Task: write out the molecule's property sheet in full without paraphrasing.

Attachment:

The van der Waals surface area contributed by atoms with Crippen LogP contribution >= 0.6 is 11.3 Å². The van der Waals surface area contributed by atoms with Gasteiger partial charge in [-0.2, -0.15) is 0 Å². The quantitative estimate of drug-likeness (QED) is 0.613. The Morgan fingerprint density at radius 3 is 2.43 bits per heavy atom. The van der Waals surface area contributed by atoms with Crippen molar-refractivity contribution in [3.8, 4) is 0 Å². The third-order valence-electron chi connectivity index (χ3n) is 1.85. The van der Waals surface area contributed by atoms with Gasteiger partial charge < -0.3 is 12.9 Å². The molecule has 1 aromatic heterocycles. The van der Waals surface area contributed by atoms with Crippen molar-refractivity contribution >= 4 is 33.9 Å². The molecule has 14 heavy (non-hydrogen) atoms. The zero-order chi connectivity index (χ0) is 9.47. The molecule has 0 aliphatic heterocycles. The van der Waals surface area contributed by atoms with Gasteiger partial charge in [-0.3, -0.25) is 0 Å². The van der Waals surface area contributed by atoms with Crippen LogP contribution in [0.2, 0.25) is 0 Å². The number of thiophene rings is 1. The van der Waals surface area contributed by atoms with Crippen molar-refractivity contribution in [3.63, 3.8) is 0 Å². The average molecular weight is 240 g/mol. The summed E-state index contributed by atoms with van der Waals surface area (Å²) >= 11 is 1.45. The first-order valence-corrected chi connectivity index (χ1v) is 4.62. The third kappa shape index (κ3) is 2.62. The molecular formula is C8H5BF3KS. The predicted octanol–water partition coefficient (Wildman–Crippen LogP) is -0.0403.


The van der Waals surface area contributed by atoms with Crippen LogP contribution >= 0.6 is 11.3 Å². The van der Waals surface area contributed by atoms with Gasteiger partial charge in [-0.2, -0.15) is 0 Å². The quantitative estimate of drug-likeness (QED) is 0.613. The Morgan fingerprint density at radius 3 is 2.43 bits per heavy atom. The van der Waals surface area contributed by atoms with Crippen molar-refractivity contribution in [3.8, 4) is 0 Å². The third-order valence-electron chi connectivity index (χ3n) is 1.85. The van der Waals surface area contributed by atoms with Gasteiger partial charge < -0.3 is 12.9 Å². The molecule has 1 aromatic heterocycles. The van der Waals surface area contributed by atoms with Crippen molar-refractivity contribution >= 4 is 33.9 Å². The molecule has 14 heavy (non-hydrogen) atoms. The zero-order chi connectivity index (χ0) is 9.47. The molecule has 0 aliphatic heterocycles. The van der Waals surface area contributed by atoms with Gasteiger partial charge in [-0.3, -0.25) is 0 Å². The van der Waals surface area contributed by atoms with Crippen LogP contribution in [0.2, 0.25) is 0 Å². The number of thiophene rings is 1. The van der Waals surface area contributed by atoms with Crippen molar-refractivity contribution in [3.63, 3.8) is 0 Å². The average molecular weight is 240 g/mol. The summed E-state index contributed by atoms with van der Waals surface area (Å²) >= 11 is 1.45. The first-order valence-corrected chi connectivity index (χ1v) is 4.62. The third kappa shape index (κ3) is 2.62. The molecular formula is C8H5BF3KS. The predicted octanol–water partition coefficient (Wildman–Crippen LogP) is -0.0403.